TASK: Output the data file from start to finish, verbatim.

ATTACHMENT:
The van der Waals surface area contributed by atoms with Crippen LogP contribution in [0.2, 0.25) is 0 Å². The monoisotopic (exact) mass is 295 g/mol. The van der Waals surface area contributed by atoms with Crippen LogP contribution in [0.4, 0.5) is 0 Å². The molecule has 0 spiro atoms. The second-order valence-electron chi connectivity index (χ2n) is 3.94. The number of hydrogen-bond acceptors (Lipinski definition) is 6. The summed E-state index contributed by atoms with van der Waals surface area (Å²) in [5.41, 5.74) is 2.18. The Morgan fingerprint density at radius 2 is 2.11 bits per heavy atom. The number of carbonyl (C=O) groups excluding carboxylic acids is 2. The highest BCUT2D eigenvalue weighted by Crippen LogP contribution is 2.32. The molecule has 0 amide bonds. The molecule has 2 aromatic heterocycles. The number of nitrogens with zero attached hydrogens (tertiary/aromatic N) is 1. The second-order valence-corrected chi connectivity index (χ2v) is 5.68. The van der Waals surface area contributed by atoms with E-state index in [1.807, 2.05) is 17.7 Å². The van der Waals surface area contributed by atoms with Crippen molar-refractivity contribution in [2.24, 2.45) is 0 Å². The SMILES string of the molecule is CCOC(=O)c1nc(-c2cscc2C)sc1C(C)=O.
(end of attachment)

The van der Waals surface area contributed by atoms with Crippen LogP contribution in [0.2, 0.25) is 0 Å². The monoisotopic (exact) mass is 295 g/mol. The van der Waals surface area contributed by atoms with Crippen LogP contribution in [0.4, 0.5) is 0 Å². The molecule has 0 spiro atoms. The second-order valence-electron chi connectivity index (χ2n) is 3.94. The number of hydrogen-bond acceptors (Lipinski definition) is 6. The summed E-state index contributed by atoms with van der Waals surface area (Å²) in [5.41, 5.74) is 2.18. The Morgan fingerprint density at radius 2 is 2.11 bits per heavy atom. The number of carbonyl (C=O) groups excluding carboxylic acids is 2. The highest BCUT2D eigenvalue weighted by Crippen LogP contribution is 2.32. The molecule has 0 amide bonds. The molecule has 2 aromatic heterocycles. The number of nitrogens with zero attached hydrogens (tertiary/aromatic N) is 1. The second-order valence-corrected chi connectivity index (χ2v) is 5.68. The van der Waals surface area contributed by atoms with E-state index in [1.807, 2.05) is 17.7 Å². The van der Waals surface area contributed by atoms with Crippen molar-refractivity contribution in [2.24, 2.45) is 0 Å². The SMILES string of the molecule is CCOC(=O)c1nc(-c2cscc2C)sc1C(C)=O.